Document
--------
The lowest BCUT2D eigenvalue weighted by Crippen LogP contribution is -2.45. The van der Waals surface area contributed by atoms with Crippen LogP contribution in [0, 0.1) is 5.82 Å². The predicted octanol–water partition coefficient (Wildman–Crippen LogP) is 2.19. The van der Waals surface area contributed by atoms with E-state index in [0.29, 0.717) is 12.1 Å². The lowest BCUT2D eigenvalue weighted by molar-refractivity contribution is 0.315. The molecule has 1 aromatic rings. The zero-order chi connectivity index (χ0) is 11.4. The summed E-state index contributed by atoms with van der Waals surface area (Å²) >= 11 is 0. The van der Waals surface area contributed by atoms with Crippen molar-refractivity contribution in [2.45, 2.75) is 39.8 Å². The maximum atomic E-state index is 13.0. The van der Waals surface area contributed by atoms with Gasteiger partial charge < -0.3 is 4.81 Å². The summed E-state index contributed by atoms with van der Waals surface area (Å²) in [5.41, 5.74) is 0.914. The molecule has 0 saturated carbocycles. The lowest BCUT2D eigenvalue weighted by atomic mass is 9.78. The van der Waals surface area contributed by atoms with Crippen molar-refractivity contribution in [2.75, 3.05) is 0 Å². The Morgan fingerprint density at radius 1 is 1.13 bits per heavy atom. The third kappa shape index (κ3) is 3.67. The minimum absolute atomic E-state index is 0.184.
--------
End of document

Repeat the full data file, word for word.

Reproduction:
The lowest BCUT2D eigenvalue weighted by Crippen LogP contribution is -2.45. The van der Waals surface area contributed by atoms with Crippen LogP contribution in [0, 0.1) is 5.82 Å². The predicted octanol–water partition coefficient (Wildman–Crippen LogP) is 2.19. The van der Waals surface area contributed by atoms with E-state index in [0.29, 0.717) is 12.1 Å². The lowest BCUT2D eigenvalue weighted by molar-refractivity contribution is 0.315. The molecule has 1 aromatic rings. The zero-order chi connectivity index (χ0) is 11.4. The summed E-state index contributed by atoms with van der Waals surface area (Å²) >= 11 is 0. The van der Waals surface area contributed by atoms with Crippen molar-refractivity contribution in [2.45, 2.75) is 39.8 Å². The maximum atomic E-state index is 13.0. The van der Waals surface area contributed by atoms with Gasteiger partial charge < -0.3 is 4.81 Å². The summed E-state index contributed by atoms with van der Waals surface area (Å²) in [5.41, 5.74) is 0.914. The molecule has 0 saturated carbocycles. The lowest BCUT2D eigenvalue weighted by atomic mass is 9.78. The van der Waals surface area contributed by atoms with Crippen molar-refractivity contribution in [2.75, 3.05) is 0 Å². The Morgan fingerprint density at radius 1 is 1.13 bits per heavy atom. The third kappa shape index (κ3) is 3.67. The minimum absolute atomic E-state index is 0.184.